Justin Trudeau criticized for losing his cool in House of Commons
While emotions can run high in House, no excuse for Trudeau's actions, analyst says
A day after a vote on the government's assisted-dying bill turned physical, observers and colleagues are questioning the prime minister's ability to maintain his composure.
In video from the House, Trudeau is seen walking toward Opposition whip Gord Brown and taking his arm in an apparent effort to force Brown into his seat. While doing so, Trudeau elbowed NDP MP Ruth Ellen Brosseau in the chest.
The incident, now being referred to as "elbowgate," turned a routine vote into a tumultuous afternoon complete with accusations that Trudeau used the f-word and NDP Leader Tom Mulcair calling Trudeau "pathetic."
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'Like watching a daycare'
CBC Montreal political analyst Yolande James, a former provincial politician, says she can see how people can lose their cool in a parliamentary system that is very confrontational and where emotions often run high.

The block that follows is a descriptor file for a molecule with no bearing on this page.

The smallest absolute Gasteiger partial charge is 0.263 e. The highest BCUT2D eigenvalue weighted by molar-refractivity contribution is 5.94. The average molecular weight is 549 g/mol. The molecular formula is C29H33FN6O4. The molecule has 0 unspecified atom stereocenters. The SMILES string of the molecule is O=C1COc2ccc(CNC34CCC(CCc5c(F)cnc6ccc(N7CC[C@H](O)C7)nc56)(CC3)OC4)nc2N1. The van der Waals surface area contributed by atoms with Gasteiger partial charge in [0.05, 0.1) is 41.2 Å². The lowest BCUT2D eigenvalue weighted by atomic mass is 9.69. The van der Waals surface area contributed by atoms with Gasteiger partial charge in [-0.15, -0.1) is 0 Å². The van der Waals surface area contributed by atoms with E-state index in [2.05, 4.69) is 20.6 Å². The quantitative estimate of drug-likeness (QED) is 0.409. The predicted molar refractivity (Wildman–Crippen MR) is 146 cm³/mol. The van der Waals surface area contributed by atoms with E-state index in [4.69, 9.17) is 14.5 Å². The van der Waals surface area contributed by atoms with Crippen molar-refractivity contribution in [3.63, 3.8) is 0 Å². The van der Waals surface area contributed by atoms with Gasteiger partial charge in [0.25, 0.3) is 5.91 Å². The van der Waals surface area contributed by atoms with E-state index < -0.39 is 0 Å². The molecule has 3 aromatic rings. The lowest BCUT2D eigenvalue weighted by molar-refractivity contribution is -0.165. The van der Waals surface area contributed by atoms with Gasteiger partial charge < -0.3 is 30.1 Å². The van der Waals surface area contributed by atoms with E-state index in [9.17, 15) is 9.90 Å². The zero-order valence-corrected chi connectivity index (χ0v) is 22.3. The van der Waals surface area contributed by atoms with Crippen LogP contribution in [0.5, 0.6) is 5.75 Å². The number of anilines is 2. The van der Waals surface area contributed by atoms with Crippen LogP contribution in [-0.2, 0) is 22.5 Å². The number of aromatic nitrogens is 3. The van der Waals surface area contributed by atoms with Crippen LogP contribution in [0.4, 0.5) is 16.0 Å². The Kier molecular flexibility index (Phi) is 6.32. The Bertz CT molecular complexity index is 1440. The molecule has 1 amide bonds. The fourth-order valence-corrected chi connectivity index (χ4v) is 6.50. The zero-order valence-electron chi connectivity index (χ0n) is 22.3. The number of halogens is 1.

But she added that the prime minister has to be beyond reproach.
"Even though you say it was just an accident, people at home are going to say 'This is like watching a daycare. This is not what we sent you to Parliament Hill to do,'" she said.
Both James and Conservative MP Gérald Deltell said the problems started when Trudeau rose from his seat.
Deltell was a few feet away when the melee broke out.
"I saw it and I said 'My God what's going on there? Is that the real prime minister? Is that my prime minister grabbing someone physically? That's impossible,'" he recounted on CBC Montreal's Daybreak.
Deltell acknowledged that Trudeau hurt Brosseau by accident, but pointed out that if he had stayed at his desk, nothing would have happened.
"You can't grab someone else, even if it's an adversary," he said.
"If you have a political adversary, you talk to him, you try to convince him, you make arguments with him. You don't make physical attacks like we have seen yesterday."
Distracting from the issues
Though he apologized for his behaviour, the incident makes parliament as a whole look bad, James said.
"Instead of running the agenda on legislation you should be talking about, today Justin Trudeau's going to have to come back on the issue and apologize. It's a setback, it's a distraction," she said.
She recalled an incident from 2005 when then-premier Jean Charest called Parti Québécois MNA Elsie Lefebvre a bitch under his breath, which caused a similar firestorm and forced Charest to apologize.
James said this incident will derail the government's work in on the assisted-dying bill. The Supreme Court-imposed deadline to pass the legislation is June 6.
Deltell says Trudeau made a tremendous mistake.
"It's unacceptable, unethical, period," he said.